Motivation: Psychological Factors That Guide Behavior

Motivation is defined as the process that initiates, guides, and maintains goal-oriented behaviors. Motivation is what causes us to act, whether it is getting a glass of water to reduce thirst or reading a book to gain knowledge.

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A Closer Look at Motivation

Motivation involves the biological, emotional, social and cognitive forces that activate behavior. In everyday usage, the term motivation is frequently used to describe why a person does something.

For example, you might say that a student is so motivated to get into a clinical psychology program that she spends every night studying.

“The term motivation refers to factors that activate, direct, and sustain goal-directed behavior… Motives are the “whys” of behavior – the needs or wants that drive behavior and explain what we do. We don’t actually observe a motive; rather, we infer that one exists based on the behavior we observe.”
(Nevid, 2013)

So what exactly lies behind the motivations for why we act? Psychologists have proposed different theories of motivation, including drive theory, instinct theory, and humanistic theory. The reality is that there are many different forces that guide and direct our motivations.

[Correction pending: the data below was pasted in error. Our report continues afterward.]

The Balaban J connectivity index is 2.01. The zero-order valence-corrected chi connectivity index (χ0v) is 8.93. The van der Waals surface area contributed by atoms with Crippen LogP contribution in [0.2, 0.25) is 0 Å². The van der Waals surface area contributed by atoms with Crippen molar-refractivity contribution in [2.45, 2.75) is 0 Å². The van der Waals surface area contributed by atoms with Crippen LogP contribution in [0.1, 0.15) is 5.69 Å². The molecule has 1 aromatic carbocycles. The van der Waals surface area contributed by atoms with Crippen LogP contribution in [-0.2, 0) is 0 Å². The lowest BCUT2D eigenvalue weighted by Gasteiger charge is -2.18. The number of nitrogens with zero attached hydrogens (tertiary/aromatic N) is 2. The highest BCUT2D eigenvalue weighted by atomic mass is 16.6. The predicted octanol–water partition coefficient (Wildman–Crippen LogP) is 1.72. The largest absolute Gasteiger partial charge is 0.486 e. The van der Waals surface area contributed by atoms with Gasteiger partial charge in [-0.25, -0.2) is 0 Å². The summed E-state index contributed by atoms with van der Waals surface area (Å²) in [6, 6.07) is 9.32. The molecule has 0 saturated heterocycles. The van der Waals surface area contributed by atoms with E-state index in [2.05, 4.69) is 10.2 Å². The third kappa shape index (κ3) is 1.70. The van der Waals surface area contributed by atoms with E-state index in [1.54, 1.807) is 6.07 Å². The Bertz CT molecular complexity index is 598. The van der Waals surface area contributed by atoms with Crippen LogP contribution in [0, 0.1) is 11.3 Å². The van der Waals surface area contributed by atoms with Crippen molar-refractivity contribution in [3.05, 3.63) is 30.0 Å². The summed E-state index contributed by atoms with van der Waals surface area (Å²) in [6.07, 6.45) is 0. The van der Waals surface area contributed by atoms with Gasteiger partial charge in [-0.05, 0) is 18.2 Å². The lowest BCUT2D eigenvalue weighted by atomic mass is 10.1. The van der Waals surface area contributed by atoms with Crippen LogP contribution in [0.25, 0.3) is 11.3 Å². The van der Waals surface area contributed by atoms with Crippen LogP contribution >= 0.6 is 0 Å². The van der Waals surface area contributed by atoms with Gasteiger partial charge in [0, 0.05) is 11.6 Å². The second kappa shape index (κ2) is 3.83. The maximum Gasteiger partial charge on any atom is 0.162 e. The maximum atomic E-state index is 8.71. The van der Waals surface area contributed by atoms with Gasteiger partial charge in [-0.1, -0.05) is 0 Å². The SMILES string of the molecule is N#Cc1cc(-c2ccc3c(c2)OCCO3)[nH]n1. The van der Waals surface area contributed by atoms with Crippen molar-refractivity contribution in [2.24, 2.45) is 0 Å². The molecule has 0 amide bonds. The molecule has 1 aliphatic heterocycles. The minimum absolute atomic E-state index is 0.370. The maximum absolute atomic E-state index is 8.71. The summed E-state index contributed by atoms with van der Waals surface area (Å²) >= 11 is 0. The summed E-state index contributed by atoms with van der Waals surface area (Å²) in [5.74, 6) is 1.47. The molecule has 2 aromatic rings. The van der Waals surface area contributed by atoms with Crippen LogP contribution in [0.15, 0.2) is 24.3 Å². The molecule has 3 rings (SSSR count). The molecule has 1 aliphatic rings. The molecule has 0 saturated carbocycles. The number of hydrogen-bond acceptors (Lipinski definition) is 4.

Components of Motivation

Anyone who has ever had a goal (like wanting to lose ten pounds or wanting to run a marathon) probably immediately realizes that simply having the desire to accomplish something is not enough.

Achieving such a goal requires the ability to persist through obstacles and endurance to keep going in spite of difficulties.

There are three major components to motivation: activation, persistence, and intensity.

Activation involves the decision to initiate a behavior, such as enrolling in a psychology class.

Persistence is the continued effort toward a goal even though obstacles may exist. An example of persistence would be taking more psychology courses in order to earn a degree although it requires a significant investment of time, energy, and resources.

Intensity can be seen in the concentration and vigor that goes into pursuing a goal. For example, one student might coast by without much effort, while another student will study regularly, participate in discussions and take advantage of research opportunities outside of class. The first student lacks intensity, while the second pursues his educational goals with greater intensity.